Cabbage Flower Dumplings

2014.Sep.17 Wednesday · 1 comment

in Casa SaltShaker, Food & Recipes

In the scheme of things in the dumpling world, potato gnocchi are a relatively recent entry. If you stop to think about it, the potato is a new world crop, brought back to Europe by explorers sometime during the 16th century, and they didn’t catch on right away. Gnocchi, traditionally, were made from flour, eggs, water, and cheese – probably the most classic being the Roman style semolina gnocchi, made from thickened, cooked semolina that’s then mixed with cheese and egg yolk, spread out to cool, cut into rounds, and then baked, most classically in little beehive stacks:

Gnocchi di semolino

Here at Casa S we’ve experimented with all sorts of different types of gnocchi over the years. Most recently, back in June, I was playing around with making gnocchi di cavolfiore, or cauliflower gnocchi. We loved them in a reworked version of our roasted carrot soup, and I promised to bring them back. I wanted them to be the star of the dish this time around, and for the last two weeks, they were. In fact, overall, they seemed to be the favorite dish of the menus from both weeks.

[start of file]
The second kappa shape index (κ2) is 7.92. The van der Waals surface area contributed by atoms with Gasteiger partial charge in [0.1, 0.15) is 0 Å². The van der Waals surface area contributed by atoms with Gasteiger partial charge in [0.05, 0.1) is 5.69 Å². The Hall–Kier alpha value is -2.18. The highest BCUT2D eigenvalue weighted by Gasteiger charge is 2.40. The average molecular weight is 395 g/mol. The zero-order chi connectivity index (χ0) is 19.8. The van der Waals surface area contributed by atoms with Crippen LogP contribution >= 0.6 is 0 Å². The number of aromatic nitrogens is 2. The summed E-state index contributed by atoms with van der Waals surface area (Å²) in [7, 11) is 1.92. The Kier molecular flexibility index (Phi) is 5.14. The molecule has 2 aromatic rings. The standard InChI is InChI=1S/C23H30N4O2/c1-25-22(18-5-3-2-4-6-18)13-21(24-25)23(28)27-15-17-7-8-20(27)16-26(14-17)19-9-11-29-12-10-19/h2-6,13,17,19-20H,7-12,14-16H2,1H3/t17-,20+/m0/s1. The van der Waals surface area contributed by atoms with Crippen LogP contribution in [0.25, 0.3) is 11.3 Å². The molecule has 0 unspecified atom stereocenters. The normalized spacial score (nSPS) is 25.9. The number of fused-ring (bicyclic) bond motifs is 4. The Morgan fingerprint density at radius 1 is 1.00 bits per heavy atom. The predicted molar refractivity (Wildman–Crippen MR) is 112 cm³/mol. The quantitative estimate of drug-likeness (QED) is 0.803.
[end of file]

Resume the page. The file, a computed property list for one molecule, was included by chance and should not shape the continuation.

Cauliflower gnocchi

The gnocchi were quickly sauteed in brown butter and teamed up with a trio of accompaniments. Underneath, a “carrot fondue” – finely diced carrots cooked down in cream with honey, salt, garam masala, and a few dashes of bitters; less finely diced eggplant roasted in olive oil until almost cooked through, then tossed with soy sauce and liquid smoke as a sort of nod to “eggplant bacon”; and a spicy spinach salsa verde (blanched and shocked spinach, green olives, capers, garlic, peperoncino, salt, pepper, olive oil).

Cilantro Chicken

I also played around with a version of one of our online challenge night dishes. Reworking it a bit, I sous vide cooked the chicken thighs with butter, salt, pepper, and cilantro. I dropped the dehydrated celery leaves, going with scattered fresh cilantro leaves, and, given the quantity of food in the dinners, dropped the duchess potato as well. The dish still isn’t quite where I want it – I love the way the chicken turns out cooking it this way, and the cilantro sauce and crisp chicken skin work. I think, maybe, the braised celery just isn’t quite the right accompaniment. For the second week, I dropped this dish from the menu and went to our tried and true spicy green olive chicken, which was a hit as always – this time served up with caramelized brussels sprouts and papas rusticas – mashed potatoes flavored with tomato, onion, garlic, and smoked lamb.

By the way, more coming up in the next post, but we have another of our online cooking challenges coming up for next week – we’ll (and perhaps you’ll) be “reinventing” sole veronique, a classic French dish.


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